Richard Answers a question about zero gravitational acceleration, nanogravity, synthetic acceleration fields

Is there any space with zero gravity in the Universe? by Chinnaraji Annamalai, Indian Institute of Technology Kharagpur
The gravitational potential fills all of space. The earth, sun, moon, planets all have their own potential that adds to this. The total potential from all masses in the universe adds to roughly c^2 = (2.99792458E8 meters/second)^2 = 8.98755179E16 Joules/Kilogram.
To get the gravitational acceleration for anywhere on earth, you take the spherical harmonic model for the earth’s gravitational potential and differentiate it. In words, “take the gradient of the gravitational potential”. That gives an acceleration. Check the units and dimensions. The gradient operator itself has units of (1/Meters) or Meters^-1.
[ Grad ] * [ GravitationalPotential ] = [ meter^-1] * [ meter^2/second^2 ]
which yields [meters/second^2] which is acceleration.
The potential around the earth is not constant. It is pretty stable. If you check the International Centre for Global Earth Models (ICGEM) the current temporal models are 2160×2160 and updated once each month. But every moment new updates to the potential are changing the accelerations at the earth.  [ ]
The sun and moon vector tidal signal is stable and easy to measure. It is the signal picked up by the network of superconducting gravimeters. There are better and low cost instruments now. There are MEMS gravimeters that are basically cell phone MEMS accelerometers that have been upgraded to be sensitive enough to track the sun and moon tidal signal.
When things happen on the sun, or as it moves relative to earth the change in the potential diffuses at the speed of light, updates the earth potential which is already here, and the acceleration signal from the sun only matches the earth based detectors, if you allow for the finite speed of the gravitational potential. For frequencies faster than about 40 samples per second, the spatial resolution is smaller than the earth. So if you want to use gravitational signals for imaging something that is 1 km, you need to use gravimeters that can operate faster than (2.99792458E8 meters/second)/(1000 meters) = 299,792.458 SamplesPerSecond about 300 Ksps. It is hard, but not impossible. I am looking at detectors that can work at 100 GigaSamplesPer Second (100 Gsps).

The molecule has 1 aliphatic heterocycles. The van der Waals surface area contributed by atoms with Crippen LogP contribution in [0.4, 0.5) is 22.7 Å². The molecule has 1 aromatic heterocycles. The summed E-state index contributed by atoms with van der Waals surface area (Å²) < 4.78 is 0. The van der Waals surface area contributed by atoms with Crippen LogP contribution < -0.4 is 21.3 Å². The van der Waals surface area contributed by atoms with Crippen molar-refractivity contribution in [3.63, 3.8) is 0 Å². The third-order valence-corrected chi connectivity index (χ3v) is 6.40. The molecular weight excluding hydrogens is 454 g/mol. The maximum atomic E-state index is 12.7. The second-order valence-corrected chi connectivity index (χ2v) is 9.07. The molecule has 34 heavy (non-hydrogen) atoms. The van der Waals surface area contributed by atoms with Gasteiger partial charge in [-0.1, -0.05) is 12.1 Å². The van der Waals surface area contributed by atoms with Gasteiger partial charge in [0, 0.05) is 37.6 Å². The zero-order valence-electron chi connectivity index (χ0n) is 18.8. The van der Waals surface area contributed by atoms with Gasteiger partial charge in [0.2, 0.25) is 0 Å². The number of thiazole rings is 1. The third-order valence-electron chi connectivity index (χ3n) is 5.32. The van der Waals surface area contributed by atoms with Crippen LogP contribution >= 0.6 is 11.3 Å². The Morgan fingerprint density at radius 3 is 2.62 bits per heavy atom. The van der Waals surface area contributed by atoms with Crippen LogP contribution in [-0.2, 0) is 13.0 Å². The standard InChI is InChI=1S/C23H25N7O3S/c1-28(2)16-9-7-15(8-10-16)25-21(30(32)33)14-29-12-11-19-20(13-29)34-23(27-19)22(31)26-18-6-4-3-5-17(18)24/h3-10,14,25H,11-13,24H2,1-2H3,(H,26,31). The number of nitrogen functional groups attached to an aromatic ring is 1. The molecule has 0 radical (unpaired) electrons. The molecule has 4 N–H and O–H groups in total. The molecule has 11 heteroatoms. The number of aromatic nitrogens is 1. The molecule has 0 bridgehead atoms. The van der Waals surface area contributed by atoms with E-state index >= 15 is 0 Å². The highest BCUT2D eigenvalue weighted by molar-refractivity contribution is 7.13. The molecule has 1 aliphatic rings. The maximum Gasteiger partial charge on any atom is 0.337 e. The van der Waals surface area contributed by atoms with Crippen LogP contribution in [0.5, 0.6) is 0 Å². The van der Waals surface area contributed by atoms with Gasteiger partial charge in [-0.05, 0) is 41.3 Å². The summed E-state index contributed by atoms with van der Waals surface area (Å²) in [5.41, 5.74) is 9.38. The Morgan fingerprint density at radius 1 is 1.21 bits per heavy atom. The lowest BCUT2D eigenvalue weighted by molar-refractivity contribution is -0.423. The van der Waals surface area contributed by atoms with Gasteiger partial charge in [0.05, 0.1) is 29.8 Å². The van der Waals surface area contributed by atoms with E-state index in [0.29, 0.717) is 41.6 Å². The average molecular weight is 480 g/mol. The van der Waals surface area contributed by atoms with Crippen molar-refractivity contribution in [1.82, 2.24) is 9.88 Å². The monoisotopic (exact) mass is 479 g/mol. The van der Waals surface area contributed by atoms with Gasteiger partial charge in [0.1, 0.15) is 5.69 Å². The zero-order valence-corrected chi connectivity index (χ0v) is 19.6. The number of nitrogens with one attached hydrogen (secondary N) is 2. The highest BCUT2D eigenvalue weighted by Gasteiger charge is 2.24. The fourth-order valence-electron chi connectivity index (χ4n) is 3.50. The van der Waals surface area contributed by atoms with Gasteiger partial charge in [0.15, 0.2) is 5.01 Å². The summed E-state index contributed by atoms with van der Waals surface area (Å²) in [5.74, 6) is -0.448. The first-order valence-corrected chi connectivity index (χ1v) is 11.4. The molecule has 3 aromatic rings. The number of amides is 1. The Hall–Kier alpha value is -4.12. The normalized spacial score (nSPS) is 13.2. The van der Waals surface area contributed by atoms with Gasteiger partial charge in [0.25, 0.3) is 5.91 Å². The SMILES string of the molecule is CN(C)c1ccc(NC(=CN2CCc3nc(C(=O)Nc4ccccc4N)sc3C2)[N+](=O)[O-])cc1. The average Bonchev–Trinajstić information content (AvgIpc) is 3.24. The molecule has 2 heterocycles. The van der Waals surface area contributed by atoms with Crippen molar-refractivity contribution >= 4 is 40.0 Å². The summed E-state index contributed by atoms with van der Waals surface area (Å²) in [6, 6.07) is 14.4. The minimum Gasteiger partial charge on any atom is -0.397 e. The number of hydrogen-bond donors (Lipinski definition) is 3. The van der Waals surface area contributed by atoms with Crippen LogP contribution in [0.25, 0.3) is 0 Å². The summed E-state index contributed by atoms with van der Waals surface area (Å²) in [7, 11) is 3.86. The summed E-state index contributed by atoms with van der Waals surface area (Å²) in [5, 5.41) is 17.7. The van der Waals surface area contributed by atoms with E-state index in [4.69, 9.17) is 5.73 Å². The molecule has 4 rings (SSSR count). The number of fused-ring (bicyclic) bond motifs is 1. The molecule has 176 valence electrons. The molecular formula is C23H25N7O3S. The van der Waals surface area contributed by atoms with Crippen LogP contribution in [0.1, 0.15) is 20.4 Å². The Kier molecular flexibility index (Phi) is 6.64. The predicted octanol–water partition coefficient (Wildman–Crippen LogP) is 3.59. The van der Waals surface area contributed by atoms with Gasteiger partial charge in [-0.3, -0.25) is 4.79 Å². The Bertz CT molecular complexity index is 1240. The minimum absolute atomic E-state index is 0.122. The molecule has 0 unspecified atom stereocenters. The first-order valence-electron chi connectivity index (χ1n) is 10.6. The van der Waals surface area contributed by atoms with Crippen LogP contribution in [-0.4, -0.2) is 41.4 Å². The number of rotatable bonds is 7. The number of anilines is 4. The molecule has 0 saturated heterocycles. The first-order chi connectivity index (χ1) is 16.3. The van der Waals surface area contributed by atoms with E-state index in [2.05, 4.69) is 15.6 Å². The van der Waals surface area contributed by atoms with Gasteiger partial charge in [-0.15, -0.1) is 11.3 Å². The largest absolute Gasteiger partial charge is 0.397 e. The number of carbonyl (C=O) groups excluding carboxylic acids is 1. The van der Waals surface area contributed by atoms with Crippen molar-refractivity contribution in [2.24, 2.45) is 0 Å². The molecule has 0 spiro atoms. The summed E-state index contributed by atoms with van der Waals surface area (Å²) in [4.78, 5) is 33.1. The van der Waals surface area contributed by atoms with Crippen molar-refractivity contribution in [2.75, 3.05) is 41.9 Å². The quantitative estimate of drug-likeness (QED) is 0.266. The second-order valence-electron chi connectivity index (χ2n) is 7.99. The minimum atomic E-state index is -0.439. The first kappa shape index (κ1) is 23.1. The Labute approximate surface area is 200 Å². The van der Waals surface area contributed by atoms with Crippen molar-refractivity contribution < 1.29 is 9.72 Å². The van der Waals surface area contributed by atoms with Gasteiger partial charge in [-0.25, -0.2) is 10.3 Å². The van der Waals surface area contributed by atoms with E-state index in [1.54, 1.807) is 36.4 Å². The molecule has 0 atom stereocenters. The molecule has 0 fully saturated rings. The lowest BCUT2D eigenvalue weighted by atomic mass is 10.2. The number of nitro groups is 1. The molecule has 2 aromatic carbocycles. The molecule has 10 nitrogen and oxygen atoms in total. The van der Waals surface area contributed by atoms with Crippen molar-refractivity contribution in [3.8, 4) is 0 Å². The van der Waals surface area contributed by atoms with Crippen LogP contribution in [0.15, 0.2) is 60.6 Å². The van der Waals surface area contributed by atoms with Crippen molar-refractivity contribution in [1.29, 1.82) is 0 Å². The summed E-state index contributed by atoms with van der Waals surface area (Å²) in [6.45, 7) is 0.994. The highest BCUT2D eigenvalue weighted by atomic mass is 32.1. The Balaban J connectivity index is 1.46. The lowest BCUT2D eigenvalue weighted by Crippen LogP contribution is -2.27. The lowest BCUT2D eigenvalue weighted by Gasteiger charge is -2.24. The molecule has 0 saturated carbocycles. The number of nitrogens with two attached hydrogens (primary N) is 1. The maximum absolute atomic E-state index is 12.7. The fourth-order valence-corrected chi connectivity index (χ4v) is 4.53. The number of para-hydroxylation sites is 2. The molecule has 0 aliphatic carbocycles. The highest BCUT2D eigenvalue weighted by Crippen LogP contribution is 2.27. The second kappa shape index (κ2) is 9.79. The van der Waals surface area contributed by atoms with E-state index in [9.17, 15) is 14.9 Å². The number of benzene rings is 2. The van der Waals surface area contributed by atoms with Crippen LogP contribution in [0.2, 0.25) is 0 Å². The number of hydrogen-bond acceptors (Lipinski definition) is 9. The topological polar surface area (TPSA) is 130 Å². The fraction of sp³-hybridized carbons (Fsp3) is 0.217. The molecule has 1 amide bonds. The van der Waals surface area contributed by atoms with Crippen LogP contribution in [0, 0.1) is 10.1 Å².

The gravitational field is not difficult to understand but it does require considerable effort. I recommend you decide what you want to do with it, then work hard on that. If you try to look at the whole of it, that will take you decades of very hard work. Learn Python, find the data and models, use the best that you can find, and do not waste time on freshman arguments.
To answer your question. Satellites in orbit, the centrifugal acceleration balances the gravitational acceleration so that orbit is stable, not growing or shrinking. That gives a “microgravity” environment where the average acceleration is zero, but there are still variations at about the “micro-g” level about 9.8E-6 meters/second^2. It is possible to create acceleration fields using acoustic, magnetic and electromagnetic fields to measure and balance the external gravitational potential and its gradients. This is not hard, just requires care and effort, fast sensors and computers.
I follow the micro and nanogravity groups. They want to create nanogravity fields on earth to simulate and benefit from zero accelerations. And they want to make synthetic acceleration fields for people living in orbit, taking long trips to Mars and back, and even ones living in orbit long term around Mars and Moon, even Venus and other places. For the Internet Foundation I put all of those kinds of things into a new field, “gravitational engineering” that gets things done, builds measures and tests.
I encourage you to look at what is going on and try to write it down. Not just talk, but do.
You might want to start with the mass of what you want to hold steady. If you have a kilogram mass on the earth and want to keep it levitated with fields, you have to provide the proper power, energy density, gradients and timings – so you do not damage anything. I am working out the power and field requirements to replace the whole first (“booster”) stage for the SpaceX Starship. Rather than using all the chemical fuel, carefully and powerfully lift and accelerate the second stage to height and velocity it needs to begin its mission. That takes about 36 GigaWatts of power for several minutes. Not impossible even with today’s methods. But I do it to check the planning and collaboration process when people from all countries and backgrounds work with “global open collaborative worksites” on interesting and challenging problems that require complete and precise models and verification.
Best wishes,
Richard Collins, The Internet Foundation
Richard K Collins

About: Richard K Collins

Director, The Internet Foundation Studying formation and optimized collaboration of global communities. Applying the Internet to solve global problems and build sustainable communities. Internet policies, standards and best practices.

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